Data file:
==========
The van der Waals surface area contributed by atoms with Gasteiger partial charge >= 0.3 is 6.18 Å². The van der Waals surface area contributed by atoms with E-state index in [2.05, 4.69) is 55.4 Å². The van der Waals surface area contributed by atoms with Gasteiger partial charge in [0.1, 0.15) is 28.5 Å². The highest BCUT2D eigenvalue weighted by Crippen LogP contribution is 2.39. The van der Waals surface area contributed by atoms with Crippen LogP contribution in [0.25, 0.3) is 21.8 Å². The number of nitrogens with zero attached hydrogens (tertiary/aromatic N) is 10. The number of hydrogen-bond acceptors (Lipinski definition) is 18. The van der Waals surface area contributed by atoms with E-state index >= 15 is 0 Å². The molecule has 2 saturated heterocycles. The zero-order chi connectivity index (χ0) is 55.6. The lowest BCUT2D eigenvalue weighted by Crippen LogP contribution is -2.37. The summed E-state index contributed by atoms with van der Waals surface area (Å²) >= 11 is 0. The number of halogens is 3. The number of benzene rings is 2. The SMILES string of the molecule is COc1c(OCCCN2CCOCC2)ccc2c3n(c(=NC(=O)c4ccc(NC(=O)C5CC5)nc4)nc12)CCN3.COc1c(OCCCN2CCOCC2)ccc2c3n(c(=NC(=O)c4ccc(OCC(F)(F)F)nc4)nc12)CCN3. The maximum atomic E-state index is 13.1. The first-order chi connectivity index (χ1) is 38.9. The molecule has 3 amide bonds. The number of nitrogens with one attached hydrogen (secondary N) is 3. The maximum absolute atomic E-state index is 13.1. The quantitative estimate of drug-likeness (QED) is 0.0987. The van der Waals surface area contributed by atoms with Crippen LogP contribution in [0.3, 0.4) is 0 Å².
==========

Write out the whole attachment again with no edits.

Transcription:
The van der Waals surface area contributed by atoms with Gasteiger partial charge >= 0.3 is 6.18 Å². The van der Waals surface area contributed by atoms with E-state index in [2.05, 4.69) is 55.4 Å². The van der Waals surface area contributed by atoms with Gasteiger partial charge in [0.1, 0.15) is 28.5 Å². The highest BCUT2D eigenvalue weighted by Crippen LogP contribution is 2.39. The van der Waals surface area contributed by atoms with Crippen LogP contribution in [0.25, 0.3) is 21.8 Å². The number of nitrogens with zero attached hydrogens (tertiary/aromatic N) is 10. The number of hydrogen-bond acceptors (Lipinski definition) is 18. The van der Waals surface area contributed by atoms with E-state index >= 15 is 0 Å². The molecule has 2 saturated heterocycles. The zero-order chi connectivity index (χ0) is 55.6. The lowest BCUT2D eigenvalue weighted by Crippen LogP contribution is -2.37. The summed E-state index contributed by atoms with van der Waals surface area (Å²) >= 11 is 0. The number of halogens is 3. The number of benzene rings is 2. The SMILES string of the molecule is COc1c(OCCCN2CCOCC2)ccc2c3n(c(=NC(=O)c4ccc(NC(=O)C5CC5)nc4)nc12)CCN3.COc1c(OCCCN2CCOCC2)ccc2c3n(c(=NC(=O)c4ccc(OCC(F)(F)F)nc4)nc12)CCN3. The maximum atomic E-state index is 13.1. The first-order chi connectivity index (χ1) is 38.9. The molecule has 3 amide bonds. The number of nitrogens with one attached hydrogen (secondary N) is 3. The maximum absolute atomic E-state index is 13.1. The quantitative estimate of drug-likeness (QED) is 0.0987. The van der Waals surface area contributed by atoms with Crippen LogP contribution in [0.3, 0.4) is 0 Å².